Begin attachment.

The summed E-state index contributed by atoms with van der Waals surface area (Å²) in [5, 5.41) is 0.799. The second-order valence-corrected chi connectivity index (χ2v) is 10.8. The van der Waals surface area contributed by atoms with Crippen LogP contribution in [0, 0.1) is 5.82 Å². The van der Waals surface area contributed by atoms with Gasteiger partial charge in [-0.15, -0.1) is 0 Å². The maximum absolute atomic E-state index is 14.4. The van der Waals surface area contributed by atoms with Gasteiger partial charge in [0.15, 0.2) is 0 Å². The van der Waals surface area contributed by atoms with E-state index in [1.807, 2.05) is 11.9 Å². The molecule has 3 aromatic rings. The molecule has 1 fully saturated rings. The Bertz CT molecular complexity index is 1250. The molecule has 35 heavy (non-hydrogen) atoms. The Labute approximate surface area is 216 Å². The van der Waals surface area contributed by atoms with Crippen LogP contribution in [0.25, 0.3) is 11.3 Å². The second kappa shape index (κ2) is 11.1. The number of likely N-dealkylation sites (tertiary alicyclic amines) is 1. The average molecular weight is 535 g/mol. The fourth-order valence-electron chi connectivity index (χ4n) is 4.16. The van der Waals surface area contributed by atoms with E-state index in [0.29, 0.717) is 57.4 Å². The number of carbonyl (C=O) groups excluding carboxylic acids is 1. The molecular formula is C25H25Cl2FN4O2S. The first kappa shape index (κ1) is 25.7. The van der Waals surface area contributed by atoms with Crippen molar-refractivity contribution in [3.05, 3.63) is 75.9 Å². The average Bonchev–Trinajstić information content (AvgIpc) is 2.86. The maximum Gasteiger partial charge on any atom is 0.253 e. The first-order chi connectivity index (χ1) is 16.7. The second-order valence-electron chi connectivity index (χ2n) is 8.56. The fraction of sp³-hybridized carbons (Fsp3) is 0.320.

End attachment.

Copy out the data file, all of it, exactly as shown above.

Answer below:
The summed E-state index contributed by atoms with van der Waals surface area (Å²) in [5, 5.41) is 0.799. The second-order valence-corrected chi connectivity index (χ2v) is 10.8. The van der Waals surface area contributed by atoms with Crippen LogP contribution in [0, 0.1) is 5.82 Å². The van der Waals surface area contributed by atoms with Gasteiger partial charge in [-0.15, -0.1) is 0 Å². The maximum absolute atomic E-state index is 14.4. The van der Waals surface area contributed by atoms with Gasteiger partial charge in [0.15, 0.2) is 0 Å². The van der Waals surface area contributed by atoms with E-state index in [1.807, 2.05) is 11.9 Å². The molecule has 3 aromatic rings. The molecule has 1 fully saturated rings. The Bertz CT molecular complexity index is 1250. The molecule has 35 heavy (non-hydrogen) atoms. The Labute approximate surface area is 216 Å². The van der Waals surface area contributed by atoms with Crippen LogP contribution in [0.25, 0.3) is 11.3 Å². The second kappa shape index (κ2) is 11.1. The number of likely N-dealkylation sites (tertiary alicyclic amines) is 1. The average molecular weight is 535 g/mol. The fourth-order valence-electron chi connectivity index (χ4n) is 4.16. The van der Waals surface area contributed by atoms with E-state index in [0.29, 0.717) is 57.4 Å². The number of carbonyl (C=O) groups excluding carboxylic acids is 1. The molecular formula is C25H25Cl2FN4O2S. The first kappa shape index (κ1) is 25.7. The van der Waals surface area contributed by atoms with Crippen molar-refractivity contribution in [3.05, 3.63) is 75.9 Å². The average Bonchev–Trinajstić information content (AvgIpc) is 2.86. The maximum Gasteiger partial charge on any atom is 0.253 e. The first-order chi connectivity index (χ1) is 16.7. The second-order valence-electron chi connectivity index (χ2n) is 8.56. The fraction of sp³-hybridized carbons (Fsp3) is 0.320.